Frank Alfano is a past president of the Italian Workmen's Club of Madison.
You know about Festa Italia, the annual celebration of Italian American culture in Fitchburg. But you may not know that the group behind the celebration, the Italian Workmen's Club of Madison, is the longest consistently running club of its kind.
It's been in existence since 1912. Other Italian Workmen's Clubs in the U.S. suspended operations during both World Wars, but Madison's never did.
The club has experienced a recent shift in its membership.
"Last year we basically lost a whole generation of members," says past president Frank Alfano. It's not uncommon for two or three members to pass away in a year, but last year 11 members died.
However, the club is getting renewed interest from the younger generation. According to Alfano, they want to learn more about their family history and the old country. That's much different from why members of the older generation joined.
"You talk to some of our older members -- when they were 18, they were told 'You are joining a workmen's club.' When your dad said that, you did," says Alfano.
The mission of the Italian Workmen's Club is "to keep alive the Italian traditions and culture in the greater Madison community," says Alfano.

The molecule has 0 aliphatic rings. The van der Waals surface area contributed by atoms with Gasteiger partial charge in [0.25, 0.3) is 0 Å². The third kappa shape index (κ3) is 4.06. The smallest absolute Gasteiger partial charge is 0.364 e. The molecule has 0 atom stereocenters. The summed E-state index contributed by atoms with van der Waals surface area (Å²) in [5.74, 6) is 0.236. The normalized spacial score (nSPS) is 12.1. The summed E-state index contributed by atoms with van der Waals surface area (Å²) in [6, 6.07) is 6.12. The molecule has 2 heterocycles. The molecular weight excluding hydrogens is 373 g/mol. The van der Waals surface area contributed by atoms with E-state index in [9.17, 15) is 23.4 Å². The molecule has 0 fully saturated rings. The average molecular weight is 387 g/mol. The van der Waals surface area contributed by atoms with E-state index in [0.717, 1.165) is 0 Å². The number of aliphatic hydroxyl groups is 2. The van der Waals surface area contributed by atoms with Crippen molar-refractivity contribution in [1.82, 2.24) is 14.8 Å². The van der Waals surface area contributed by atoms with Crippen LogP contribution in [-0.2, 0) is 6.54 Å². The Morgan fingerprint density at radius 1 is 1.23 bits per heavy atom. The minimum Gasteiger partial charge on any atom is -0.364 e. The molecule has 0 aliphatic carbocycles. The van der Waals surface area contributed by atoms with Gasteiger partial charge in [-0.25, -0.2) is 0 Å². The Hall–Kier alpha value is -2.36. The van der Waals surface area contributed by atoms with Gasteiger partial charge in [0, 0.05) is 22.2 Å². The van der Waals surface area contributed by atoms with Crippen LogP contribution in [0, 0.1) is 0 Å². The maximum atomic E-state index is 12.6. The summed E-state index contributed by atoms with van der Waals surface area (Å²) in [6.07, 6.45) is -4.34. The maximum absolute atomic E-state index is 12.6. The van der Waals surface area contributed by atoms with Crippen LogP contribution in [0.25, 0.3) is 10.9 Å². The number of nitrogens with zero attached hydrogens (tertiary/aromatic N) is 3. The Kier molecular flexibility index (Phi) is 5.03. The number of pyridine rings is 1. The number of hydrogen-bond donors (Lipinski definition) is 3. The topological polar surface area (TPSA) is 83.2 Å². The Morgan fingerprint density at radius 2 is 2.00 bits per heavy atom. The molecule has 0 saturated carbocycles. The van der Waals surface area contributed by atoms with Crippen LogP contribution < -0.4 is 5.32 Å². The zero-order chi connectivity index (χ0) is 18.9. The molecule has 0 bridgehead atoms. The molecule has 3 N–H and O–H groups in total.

They do this in part by bringing in Italian language instructors from the UW-Madison to their weekly meetings, hosting an annual homemade sauce-tasting contest and making their own wine with a 125-year-old wine press, using revered recipes. Members are also starting an Italian Club at West High School.
But the highest-profile item on the club's calendar is Festa Italia, May 30-June 1, at McKee Farms Park ($2 admission). Highlights include the Pasta and Meatball Dinner, a vintage 1880s-era baseball tournament, and music from local bands including IWC member Joe Scalissi and his Dry Martini Band. Something new this year is an Italian instruments demonstration in the culture tent, featuring the zampogna, a kind of Italian bagpipe.
The culture tent will also have cooking demos, photos and memorabilia from Madison's original Greenbush neighborhood. "People will come in with their grandmothers or great-grandmothers and talk about where they were born and raised," says Alfano. "The history that goes along with it is really quite interesting. It's generally our most popular exhibit."